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The Campaign 1984 - Blood for Nashville (Cover Artwork)

The Campaign 1984

The Campaign 1984: Blood for NashvilleBlood for Nashville (2006)
Five Point

Reviewer Rating: 3.5


Contributed by: Sally_FieldMeg
(others by this writer | submit your own)

Before you even got the chance to decide not to give the Campaign 1984's last album a chance, they're back with their label debut on Five-Point Records, Blood for Nashville. And though it may be hard to fathom, they're still playing that Southern rock inspired post-hardcore that few acts are even bo.
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Before you even got the chance to decide not to give the Campaign 1984's last album a chance, they're back with their label debut on Five-Point Records, Blood for Nashville. And though it may be hard to fathom, they're still playing that Southern rock inspired post-hardcore that few acts are even bothering to touch nowadays.

Heavy bass lines and choking open up Blood for Nashville's first track, "Mommas Don't Let Your Babies Grow Up to Be Junkies." The song introduces sing-alongs into the Campaign's style with "We are the living dead," which thankfully reoccurs throughout the album. "God Don't Need a Damn He Can Walk on Water" features a pleasantly catchy chorus of "The way she walks, the way she moves. It drives me wild, it drives me crazy." While the lyrics clearly aren't something to write home about, the execution of them is noteworthy.

The album remains generally consistent until "Star Spangled Showdown," where the Campaign opt for a more ‚??cheesy' approach to lyrics when they throw in "Dirty, dirty South ain't nothin' to fuck with." As if that wasn't enough to throw you off, "Mix Tape for Danzig," a two-minute, acoustic track about alcoholism comes into play.

Blood for Nashville returns to its state of "normalcy" in "God Didn't Give You That Mouth for Talking," the most ambitious, busy track, followed soon by "Robert E. Lee Verse the Concrete," whose opening could make you easily mistake the Campaign for a hardcore punk band. Finally, "Hold Me Closer" ends the album with somewhat of an epic, power-ballad sort of feel. Feel free to wonder what in the world you just listened to.

While Blood for Nashville still gives off vibes reminiscent of the Bronx, classic Southern rock influences definitely have precedence with this release. And with a raw, clearly not overproduced release, the Campaign 1984 are ready to continue treading on this relatively uncharted post-hardcore territory.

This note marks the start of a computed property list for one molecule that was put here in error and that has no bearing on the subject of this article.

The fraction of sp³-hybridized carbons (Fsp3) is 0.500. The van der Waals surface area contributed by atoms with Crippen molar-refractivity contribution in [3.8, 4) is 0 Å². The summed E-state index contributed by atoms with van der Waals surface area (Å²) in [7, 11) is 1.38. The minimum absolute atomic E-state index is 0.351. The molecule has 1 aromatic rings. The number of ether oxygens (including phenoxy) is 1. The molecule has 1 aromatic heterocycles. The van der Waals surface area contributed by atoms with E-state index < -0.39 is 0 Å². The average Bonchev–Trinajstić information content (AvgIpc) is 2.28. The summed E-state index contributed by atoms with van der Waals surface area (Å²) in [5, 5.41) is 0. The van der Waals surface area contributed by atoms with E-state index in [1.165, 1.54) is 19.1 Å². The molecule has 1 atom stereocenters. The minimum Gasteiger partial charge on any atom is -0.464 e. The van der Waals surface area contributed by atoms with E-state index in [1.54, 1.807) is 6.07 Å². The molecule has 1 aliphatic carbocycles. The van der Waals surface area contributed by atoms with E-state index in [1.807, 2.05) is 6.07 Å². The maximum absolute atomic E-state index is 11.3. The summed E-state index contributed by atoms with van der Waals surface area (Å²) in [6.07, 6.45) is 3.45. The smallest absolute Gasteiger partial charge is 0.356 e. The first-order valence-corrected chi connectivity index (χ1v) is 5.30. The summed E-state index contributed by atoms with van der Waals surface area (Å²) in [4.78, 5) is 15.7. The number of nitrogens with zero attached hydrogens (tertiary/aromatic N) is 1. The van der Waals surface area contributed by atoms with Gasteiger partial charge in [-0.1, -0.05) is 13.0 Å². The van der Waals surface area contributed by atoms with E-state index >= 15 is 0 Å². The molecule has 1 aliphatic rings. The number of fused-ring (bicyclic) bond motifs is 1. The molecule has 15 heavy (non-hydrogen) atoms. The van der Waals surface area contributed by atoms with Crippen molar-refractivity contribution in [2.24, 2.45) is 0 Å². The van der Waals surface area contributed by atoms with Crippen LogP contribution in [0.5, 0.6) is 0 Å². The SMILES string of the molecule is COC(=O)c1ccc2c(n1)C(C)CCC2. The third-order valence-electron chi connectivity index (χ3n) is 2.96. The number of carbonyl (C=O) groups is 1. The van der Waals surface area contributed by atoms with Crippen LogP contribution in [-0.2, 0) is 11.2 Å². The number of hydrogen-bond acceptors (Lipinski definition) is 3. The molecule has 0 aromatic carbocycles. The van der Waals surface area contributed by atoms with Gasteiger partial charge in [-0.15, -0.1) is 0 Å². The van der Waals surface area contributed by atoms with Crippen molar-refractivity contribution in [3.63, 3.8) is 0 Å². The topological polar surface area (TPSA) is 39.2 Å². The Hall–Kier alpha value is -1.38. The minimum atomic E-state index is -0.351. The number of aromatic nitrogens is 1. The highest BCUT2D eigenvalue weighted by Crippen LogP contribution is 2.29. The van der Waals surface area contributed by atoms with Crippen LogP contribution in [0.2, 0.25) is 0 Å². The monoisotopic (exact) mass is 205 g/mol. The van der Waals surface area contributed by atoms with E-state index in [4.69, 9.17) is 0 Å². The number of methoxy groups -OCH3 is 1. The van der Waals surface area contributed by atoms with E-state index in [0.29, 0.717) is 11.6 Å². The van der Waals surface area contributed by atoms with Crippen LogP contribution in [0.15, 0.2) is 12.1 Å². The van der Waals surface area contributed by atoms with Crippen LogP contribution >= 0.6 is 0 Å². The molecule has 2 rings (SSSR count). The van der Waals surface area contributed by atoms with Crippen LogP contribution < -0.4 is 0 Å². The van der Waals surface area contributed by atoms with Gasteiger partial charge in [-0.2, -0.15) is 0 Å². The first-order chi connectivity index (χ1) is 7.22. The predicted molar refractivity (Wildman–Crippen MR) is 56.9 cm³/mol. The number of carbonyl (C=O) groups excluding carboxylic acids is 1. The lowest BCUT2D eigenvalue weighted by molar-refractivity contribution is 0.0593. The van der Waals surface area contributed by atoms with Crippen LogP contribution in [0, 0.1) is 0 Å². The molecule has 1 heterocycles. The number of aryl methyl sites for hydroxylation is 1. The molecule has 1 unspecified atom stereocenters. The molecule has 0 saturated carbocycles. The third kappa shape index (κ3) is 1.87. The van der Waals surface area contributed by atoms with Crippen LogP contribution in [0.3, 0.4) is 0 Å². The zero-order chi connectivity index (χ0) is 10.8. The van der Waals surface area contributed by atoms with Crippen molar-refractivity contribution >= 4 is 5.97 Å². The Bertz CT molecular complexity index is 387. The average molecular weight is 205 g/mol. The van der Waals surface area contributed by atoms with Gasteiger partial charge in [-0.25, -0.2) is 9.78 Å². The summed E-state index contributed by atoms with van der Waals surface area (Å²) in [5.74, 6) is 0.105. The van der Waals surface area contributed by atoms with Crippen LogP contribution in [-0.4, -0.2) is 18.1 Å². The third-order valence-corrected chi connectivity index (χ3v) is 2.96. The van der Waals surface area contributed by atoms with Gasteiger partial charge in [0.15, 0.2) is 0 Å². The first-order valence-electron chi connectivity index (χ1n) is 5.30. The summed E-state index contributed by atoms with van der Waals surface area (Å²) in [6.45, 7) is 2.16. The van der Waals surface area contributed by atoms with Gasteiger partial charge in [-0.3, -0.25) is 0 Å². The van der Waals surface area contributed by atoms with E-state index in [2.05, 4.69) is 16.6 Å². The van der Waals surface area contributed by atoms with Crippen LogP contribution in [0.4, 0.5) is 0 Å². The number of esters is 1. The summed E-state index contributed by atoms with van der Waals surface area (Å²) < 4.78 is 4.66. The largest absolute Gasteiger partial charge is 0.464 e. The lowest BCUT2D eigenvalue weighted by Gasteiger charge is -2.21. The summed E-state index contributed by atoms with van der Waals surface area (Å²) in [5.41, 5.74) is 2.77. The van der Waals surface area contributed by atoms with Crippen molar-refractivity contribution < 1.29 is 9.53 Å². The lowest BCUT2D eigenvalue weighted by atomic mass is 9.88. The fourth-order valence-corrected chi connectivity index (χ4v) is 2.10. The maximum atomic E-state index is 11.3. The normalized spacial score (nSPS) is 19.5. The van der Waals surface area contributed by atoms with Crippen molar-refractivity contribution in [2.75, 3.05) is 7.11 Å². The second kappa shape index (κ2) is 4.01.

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Fine Print: The following comments are owned by whoever posted them. We are not respon sible for them in any way. Seriously.
Anonymous (April 29, 2006)

you lost me with this setence right here

"And though it may be hard to fathom, they‚??re still playing that Southern rock inspired post-hardcore that few acts are even bothering to touch nowadays. "

yeah that was stoopid

rkl (April 29, 2006)

so they're corrosion of conformity before pepper keenan took over on vocals?

these 87 hyphen genre shit is ridiculous.

danielsan (April 28, 2006)

where eagles dare the band are good

Anonymous (April 28, 2006)

I'm pretty sure EVERYONE knows where Where Eagles Dare is from.

Anonymous (April 28, 2006)

seriously make a point to read the lyrics...amazing, way to pick out 2 lines and try to represent the album...lame

Anonymous (April 28, 2006)

When they played where I lived they played "Where Eagles Dare" and made a speech about how they doubt anyone knows what band it is from, and they wear the fiend skull for fashion or something along those lines.

sirens (April 28, 2006)

The lyrics are so bad I cannot try to like them, my buddy whos into From First To Last, Hawthorne Heights, and He is Legend loves these dudes. Just throwing that out there.

jamespastepunk (April 28, 2006)

I can't write them off if I've never heard them before...

skaboom (April 28, 2006)

They should tour with Death From Above 1979

RRK (April 28, 2006)

My sister was telling me about these guys 3 years ago. I guess I should finally give them a listen.

Anonymous (April 28, 2006)

Yeah, nooo

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